Almost a Third of Primates in Danger of Extinction

BANGKOK, Thailand (AP) — Almost a third of all apes, monkeys and other primates are in danger of going extinct because of rampant destruction of their tropical habitat, the commercial sale of bush meat and the trade in illegal wildlife, a report released Friday said.

Twenty-five of the most endangered primates are singled out in the report, which was to be presented at the International Primatological Society in Hainan, China.

Among those most at risk are the Miss Waldron's red colobus of Ivory Coast and Ghana, the Golden-headed langur of Vietnam and China's Hainan gibbon, whose numbers have dwindled to 17. The Horton Plains slender loris of Sri Lanka has been sighted just four times since 1937.

"You could fit all the surviving members of the 25 species in a single football stadium; that's how few of them remain on Earth today," said Conservation International President Russell A. Mittermeier, who also chairs the World Conservation Union's Primate Specialist Group which prepared the report with the International Primatological Society and Conservation International.

"The situation is worst in Asia, where tropical forest destruction and the hunting and trading of monkeys puts many species at terrible risk," he said. "Even newly discovered species are severely threatened from loss of habitat and could soon disappear."

FIND MORE STORIES IN: Africa | Thailand | Vietnam | Madagascar | Conservation International | World Conservation Union | David Longstreath | Mittermeier
Overall, 114 of the world's 394 primate species are classified as threatened with extinction by the World Conservation Union or IUCN.

The 25 most endangered primates include 11 from Asia, seven from Africa, four from Madagascar and three from South and Central America. The list includes well-known primates like the Sumatran orangutan of Indonesia and the Cross River gorilla of Cameroon and Nigeria as well as lesser known species such as the Greater bamboo lemur from Madagascar.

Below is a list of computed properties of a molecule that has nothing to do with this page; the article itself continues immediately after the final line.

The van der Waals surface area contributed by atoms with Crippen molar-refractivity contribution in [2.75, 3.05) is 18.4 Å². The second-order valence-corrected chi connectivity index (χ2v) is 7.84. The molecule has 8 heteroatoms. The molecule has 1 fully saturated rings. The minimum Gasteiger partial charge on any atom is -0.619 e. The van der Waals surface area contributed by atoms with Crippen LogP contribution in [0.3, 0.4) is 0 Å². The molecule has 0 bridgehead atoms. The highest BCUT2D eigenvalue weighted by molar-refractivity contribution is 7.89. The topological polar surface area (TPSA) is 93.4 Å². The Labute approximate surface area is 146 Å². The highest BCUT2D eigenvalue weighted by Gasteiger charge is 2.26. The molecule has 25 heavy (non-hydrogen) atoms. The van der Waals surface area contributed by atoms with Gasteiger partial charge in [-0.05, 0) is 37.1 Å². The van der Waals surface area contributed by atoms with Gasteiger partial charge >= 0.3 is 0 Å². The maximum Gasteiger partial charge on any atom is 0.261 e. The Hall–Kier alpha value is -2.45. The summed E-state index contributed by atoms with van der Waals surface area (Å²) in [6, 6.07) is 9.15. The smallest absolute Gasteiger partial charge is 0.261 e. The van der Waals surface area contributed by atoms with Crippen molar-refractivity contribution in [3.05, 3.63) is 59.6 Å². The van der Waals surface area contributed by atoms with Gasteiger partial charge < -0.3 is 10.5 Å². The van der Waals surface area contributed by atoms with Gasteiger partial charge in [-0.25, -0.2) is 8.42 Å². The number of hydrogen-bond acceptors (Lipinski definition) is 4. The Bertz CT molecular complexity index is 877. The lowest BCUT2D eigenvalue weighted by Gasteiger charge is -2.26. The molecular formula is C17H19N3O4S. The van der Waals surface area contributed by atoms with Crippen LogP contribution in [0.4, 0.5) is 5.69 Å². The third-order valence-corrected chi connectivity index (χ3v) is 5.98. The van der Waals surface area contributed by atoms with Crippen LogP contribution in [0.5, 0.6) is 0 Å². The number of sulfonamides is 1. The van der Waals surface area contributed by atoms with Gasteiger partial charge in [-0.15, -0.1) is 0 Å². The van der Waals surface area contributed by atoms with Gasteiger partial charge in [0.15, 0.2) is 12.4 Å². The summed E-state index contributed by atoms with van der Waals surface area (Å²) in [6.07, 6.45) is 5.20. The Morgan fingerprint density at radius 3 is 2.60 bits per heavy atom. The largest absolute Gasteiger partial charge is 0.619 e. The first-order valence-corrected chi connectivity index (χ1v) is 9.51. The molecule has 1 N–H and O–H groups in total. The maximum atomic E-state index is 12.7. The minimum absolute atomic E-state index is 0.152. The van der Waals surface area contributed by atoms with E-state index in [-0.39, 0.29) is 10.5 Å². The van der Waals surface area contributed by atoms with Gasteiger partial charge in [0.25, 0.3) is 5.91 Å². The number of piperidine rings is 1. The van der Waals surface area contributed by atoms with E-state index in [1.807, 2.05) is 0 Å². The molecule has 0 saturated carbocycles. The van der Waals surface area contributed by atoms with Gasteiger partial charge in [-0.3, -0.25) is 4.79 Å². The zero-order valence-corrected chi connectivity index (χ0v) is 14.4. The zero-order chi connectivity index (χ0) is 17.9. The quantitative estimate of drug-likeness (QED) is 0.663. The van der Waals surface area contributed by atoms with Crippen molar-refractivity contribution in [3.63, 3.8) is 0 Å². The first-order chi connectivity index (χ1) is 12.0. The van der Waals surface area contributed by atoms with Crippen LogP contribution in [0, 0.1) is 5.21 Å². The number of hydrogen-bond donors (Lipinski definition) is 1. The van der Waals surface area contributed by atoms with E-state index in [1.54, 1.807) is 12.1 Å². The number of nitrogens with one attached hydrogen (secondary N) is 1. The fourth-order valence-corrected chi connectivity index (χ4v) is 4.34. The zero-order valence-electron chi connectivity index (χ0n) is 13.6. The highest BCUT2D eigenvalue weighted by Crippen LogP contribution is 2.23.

Six species are on the biannual report for the first time, including a recently discovered Indonesian tarsier that has yet to be formally named and the Kipunji from Tanzania, which was discovered in 2003.

"Some of the new species we discover are endangered from the get go because they are living in restricted areas," Mittermeier said. "If you find a news species and it's living in an area heavily impacted by habitat destruction and hunting, you recognize it's in trouble."

Habitat loss due to the clearing of tropical forests for agriculture, logging, and the collection of fuel wood continues to be the major factor in the declining number of primates, according to the report.

In addition, climate change is altering the habitats of many species, leaving those with small habitat ranges even more vulnerable to extinction, it says.

Hunting for subsistence and commercial purposes is another major threat to primates, especially in Africa and Asia. Live capture for the pet trade also poses a serious threat, particularly to Asian species, the report found.

Four primates species on the list from Vietnam have been "decimated" by hunting for their meat and bones, according to Barney Long, a conservation biologist based in Vietnam for WWF Greater Mekong Program.

"All four species are close to extinction," Long said, of Delacour's langur, Golden-headed langur, Grey-shanked douc and Tonkin snub-nosed monkey. "The key populations have been stabilized. But there needs to be a lot more law enforcement and work to persuade local communities to support conservation for those numbers to increase."

But the news, the report says, is not all bad.

Nine primates from the last report in 2004 were taken off mostly because of bolstered conservation efforts to save their populations. Among them are the Eastern gorilla from Africa, the Black-faced lion tamarin and the Buffy-headed tufted capuchin from Brazil and the Perrier's sifaka from Madagascar.

"If you invest in a species in a proper way and do the conservation measures needed, you can reduce risk of extinction," Mittermeier said. "If we had resources, we would be able to take every one of the species off the list in the next five or 10 years."

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